Charlie - #25144

August 9th 2010

This story of Maxwell is a great example of a fantastic scientific discovery, but how does this have anything to do with Christianity?  Are you implying that the simplicity of the physical laws points to God?  Or that light is needed to sustain life and therefore has something to do with a higher being?  Are these scientific conclusions or just simple guesses?

P.S. I can think of many species that do not need light for survival.  Just look at the ecosystems undersea at the hydrothermal vents.

merv - #25150

August 9th 2010

Charlie, I didn’t hear anything in Dr. Crouch’s meditation that would begin to suggest that any of it was meant to be some sort of apologetic evidence or logical compulsion for unbelievers.  I saw in it the beautiful expression of an already grounded faith that isn’t seeking some sort of ‘new grounding’ in science.  God as a good creator was already assumed, and with that in place, all things—- light, magnetism, volcanoes, humming birds, whatever ... become new venues of beauty for which we praise God.  To determined unbelieving eyes, all those things can remain nothing more than their physical and measurable manifestations.  The unbeliever is under no compulsion from anything in science to see otherwise (though the ID community will differ on this and respectful disagreement will probably continue.) 

If you were looking for some scientific compulsion then I believe you missed the entire point of Dr. Crouch’s meditation.  Either that or else I misunderstood her—I’m sure she can jump in and speak for herself if correction is needed.


merv - #25151

August 9th 2010

... additional thought .... okay, so maybe ‘beauty’ isn’t the best word to describe an active volcano, unless you and everybody else are all looking at it from a long distance away!  But Psalmists praise God, not just for beauty—but for awesome displays of power as well—power often fraught with danger and appropriate fear.  And what the macroscopic world dazzles us with is now paired with the microscope’s revelations allowing us to look the other way along the logarithmic scale at amazing intricacies, and deadly dangers there too.

That can all be part of the glorious mix of what it means to worship God.  When you or any loved ones are taken away—whether by volcano, malaria, or the inertia of a speeding cement truck, praise will be much harder; fear, anger, & grief will have their season too.  Job shows us how all of that mix can eventually come back to praise.

—Merv (I guess you inspired me to attempt my own meditation here; thanks, Dr. Crouch.)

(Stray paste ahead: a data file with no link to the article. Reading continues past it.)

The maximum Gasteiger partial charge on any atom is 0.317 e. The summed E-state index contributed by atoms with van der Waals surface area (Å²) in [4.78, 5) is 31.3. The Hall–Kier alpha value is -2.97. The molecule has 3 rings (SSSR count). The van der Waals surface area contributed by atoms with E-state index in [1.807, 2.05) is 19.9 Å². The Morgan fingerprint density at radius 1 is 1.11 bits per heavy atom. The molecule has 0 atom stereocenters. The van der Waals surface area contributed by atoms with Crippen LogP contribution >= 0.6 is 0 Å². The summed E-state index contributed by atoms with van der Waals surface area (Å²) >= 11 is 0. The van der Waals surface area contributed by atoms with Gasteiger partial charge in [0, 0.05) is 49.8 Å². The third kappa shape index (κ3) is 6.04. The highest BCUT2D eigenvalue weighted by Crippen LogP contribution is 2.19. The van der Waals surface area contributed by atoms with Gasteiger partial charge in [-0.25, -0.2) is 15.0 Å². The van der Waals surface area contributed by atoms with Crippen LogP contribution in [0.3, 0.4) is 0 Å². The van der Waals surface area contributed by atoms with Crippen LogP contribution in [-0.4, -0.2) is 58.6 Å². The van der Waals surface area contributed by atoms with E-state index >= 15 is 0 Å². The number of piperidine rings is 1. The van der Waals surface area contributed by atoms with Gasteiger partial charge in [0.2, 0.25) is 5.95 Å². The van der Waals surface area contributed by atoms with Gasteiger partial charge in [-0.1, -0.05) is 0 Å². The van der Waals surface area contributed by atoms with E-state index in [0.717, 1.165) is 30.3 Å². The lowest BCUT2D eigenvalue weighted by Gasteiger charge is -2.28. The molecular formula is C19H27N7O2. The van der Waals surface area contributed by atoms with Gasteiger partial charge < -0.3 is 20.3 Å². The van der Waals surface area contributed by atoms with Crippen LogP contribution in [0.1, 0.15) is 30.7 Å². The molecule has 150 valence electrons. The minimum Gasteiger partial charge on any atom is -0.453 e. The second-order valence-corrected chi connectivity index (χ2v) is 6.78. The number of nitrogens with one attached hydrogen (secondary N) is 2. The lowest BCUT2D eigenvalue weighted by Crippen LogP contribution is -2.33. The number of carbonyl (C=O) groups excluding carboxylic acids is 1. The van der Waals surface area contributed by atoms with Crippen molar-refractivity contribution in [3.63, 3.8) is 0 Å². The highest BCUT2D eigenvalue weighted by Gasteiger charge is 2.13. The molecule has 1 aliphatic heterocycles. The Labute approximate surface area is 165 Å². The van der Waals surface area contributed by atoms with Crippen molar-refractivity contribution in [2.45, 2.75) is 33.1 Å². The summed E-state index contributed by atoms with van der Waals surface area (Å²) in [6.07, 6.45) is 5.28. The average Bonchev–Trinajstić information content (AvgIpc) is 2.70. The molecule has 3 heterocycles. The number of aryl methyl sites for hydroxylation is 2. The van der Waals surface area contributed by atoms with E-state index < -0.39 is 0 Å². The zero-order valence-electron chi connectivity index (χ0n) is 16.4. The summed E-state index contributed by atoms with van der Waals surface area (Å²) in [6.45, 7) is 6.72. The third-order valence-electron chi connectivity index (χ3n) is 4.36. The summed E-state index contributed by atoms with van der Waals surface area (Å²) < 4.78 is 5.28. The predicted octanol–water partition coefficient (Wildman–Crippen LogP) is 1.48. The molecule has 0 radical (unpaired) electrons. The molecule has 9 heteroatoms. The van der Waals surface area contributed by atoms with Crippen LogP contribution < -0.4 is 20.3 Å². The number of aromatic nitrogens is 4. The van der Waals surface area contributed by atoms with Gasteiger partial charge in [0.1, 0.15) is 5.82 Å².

CM - #25157

August 9th 2010

Charlie - it doesn’t sound to me at all as if Crouch is offering her knowledge of physical laws and principles as *evidence* of Christianity. She doesn’t seem to be advocating for anything; just reflecting on two central truths in her own life and experience (the reality of the Christian God and reality of the nature of the physical universe), and how she sees connections between them. Whether or not her readers share her conviction (though, obviously, I’m guessing most would accept what she says about physics without any question) seems to be open to the reader. It reads to me like a person story of personal truth. Don’t be so quick to assume people are trying to sell Christianity to you at every turn. That said, I understand your skepticism and scrutiny, and encourage you to critically evaluate these messages. There’s a lot that’s said about religion all around and it can’t all be right.

Robert Byers - #25178

August 10th 2010

I suspect the author here believes in evolution and Darwin as having right ideas.
Is Ms Crouch aware Darwin insisted in his book “The descent of man” that women were biologically intellectually inferior to men?
Was he wrong? Yes he was says i and biblical creationists.
Could this belief of Darwin be challenged without charges of opposing science or pushing religion or not minding our business etc???
If Darwin was wrong about women then is is not a option he could be wrong about other ideas he had?
The lack of competence in one is a reflection on the rest.
Anyways its just a hunch the author is a evolutionist.

Jon Garvey - #25198

August 10th 2010

@Robert Byers - #25178

I’m afraid ad hominem arguments mean very little: because Luther advocated suppression of the peasants in their protest doesn’t make him wrong about justification by faith.

Actually you test his ideas against Scripture and keep what’s true. So scientists test Darwin’s ideas against evidence and keep what fits.

I certainly sense the author is a Christian, which is what should matter most to Christians.

Christopher Svanefalk - #25199

August 10th 2010


“The lack of competence in one is a reflection of the rest”

This is a grave injustice, so because I am incompetent in one area of mathematics, am I therefore incompetent in the entire discipline? Or, if a given scientific theory does not provide a satisfactory explanation for a given phenomena, does that mean that any and all other explanations it provides for other, should thus be discarded in the same swoop?

Of course not.

I am not an evolutionist myself. I believe in the GOD of Abraham, that He is the Creator of all things visible and invisible, and that He has given us Scriptural revelation both of Himself, His ways and His works. However, just because I am not an evolutionist, and believe Darwins theory had its errors, this does not mean I believe EVERY aspect of his theory are wrong.

Charlie - #25209

August 10th 2010

Merv and CM,

Here’s what she wrote:

“The orderly intelligibility of the Creation points us toward the power and trustworthiness of God. The rich fertility of the Creation points us toward the abundant love and generosity of God.”